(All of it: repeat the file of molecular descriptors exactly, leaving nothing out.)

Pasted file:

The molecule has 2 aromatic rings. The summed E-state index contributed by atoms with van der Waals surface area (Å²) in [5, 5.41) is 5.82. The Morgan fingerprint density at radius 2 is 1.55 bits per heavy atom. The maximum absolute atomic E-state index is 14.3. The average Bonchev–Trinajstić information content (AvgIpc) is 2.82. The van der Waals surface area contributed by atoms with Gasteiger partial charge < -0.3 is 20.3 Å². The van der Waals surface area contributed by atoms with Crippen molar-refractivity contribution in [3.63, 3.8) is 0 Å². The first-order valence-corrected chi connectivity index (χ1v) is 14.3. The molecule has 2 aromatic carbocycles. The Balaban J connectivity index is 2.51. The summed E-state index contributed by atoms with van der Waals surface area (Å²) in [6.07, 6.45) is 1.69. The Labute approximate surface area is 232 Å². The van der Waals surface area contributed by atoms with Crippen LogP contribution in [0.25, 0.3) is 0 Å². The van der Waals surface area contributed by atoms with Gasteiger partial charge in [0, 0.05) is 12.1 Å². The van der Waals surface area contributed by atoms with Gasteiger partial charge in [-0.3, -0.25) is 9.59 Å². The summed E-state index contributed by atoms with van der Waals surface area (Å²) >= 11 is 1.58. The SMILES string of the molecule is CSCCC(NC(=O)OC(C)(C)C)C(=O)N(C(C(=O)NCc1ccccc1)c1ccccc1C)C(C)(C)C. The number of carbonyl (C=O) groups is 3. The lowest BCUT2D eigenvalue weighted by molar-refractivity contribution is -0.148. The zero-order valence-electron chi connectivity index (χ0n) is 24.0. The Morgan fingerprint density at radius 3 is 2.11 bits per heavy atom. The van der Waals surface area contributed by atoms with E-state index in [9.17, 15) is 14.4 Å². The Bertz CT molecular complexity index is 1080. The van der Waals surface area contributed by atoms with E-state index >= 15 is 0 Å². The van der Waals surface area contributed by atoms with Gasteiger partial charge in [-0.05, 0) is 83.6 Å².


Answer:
The molecule has 2 aromatic rings. The summed E-state index contributed by atoms with van der Waals surface area (Å²) in [5, 5.41) is 5.82. The Morgan fingerprint density at radius 2 is 1.55 bits per heavy atom. The maximum absolute atomic E-state index is 14.3. The average Bonchev–Trinajstić information content (AvgIpc) is 2.82. The van der Waals surface area contributed by atoms with Gasteiger partial charge < -0.3 is 20.3 Å². The van der Waals surface area contributed by atoms with Crippen molar-refractivity contribution in [3.63, 3.8) is 0 Å². The first-order valence-corrected chi connectivity index (χ1v) is 14.3. The molecule has 2 aromatic carbocycles. The Balaban J connectivity index is 2.51. The summed E-state index contributed by atoms with van der Waals surface area (Å²) in [6.07, 6.45) is 1.69. The Labute approximate surface area is 232 Å². The van der Waals surface area contributed by atoms with Crippen LogP contribution in [0.25, 0.3) is 0 Å². The van der Waals surface area contributed by atoms with Gasteiger partial charge in [0, 0.05) is 12.1 Å². The van der Waals surface area contributed by atoms with Gasteiger partial charge in [-0.3, -0.25) is 9.59 Å². The summed E-state index contributed by atoms with van der Waals surface area (Å²) >= 11 is 1.58. The SMILES string of the molecule is CSCCC(NC(=O)OC(C)(C)C)C(=O)N(C(C(=O)NCc1ccccc1)c1ccccc1C)C(C)(C)C. The number of carbonyl (C=O) groups is 3. The lowest BCUT2D eigenvalue weighted by molar-refractivity contribution is -0.148. The zero-order valence-electron chi connectivity index (χ0n) is 24.0. The Morgan fingerprint density at radius 3 is 2.11 bits per heavy atom. The van der Waals surface area contributed by atoms with E-state index in [9.17, 15) is 14.4 Å². The Bertz CT molecular complexity index is 1080. The van der Waals surface area contributed by atoms with E-state index >= 15 is 0 Å². The van der Waals surface area contributed by atoms with Gasteiger partial charge in [-0.05, 0) is 83.6 Å².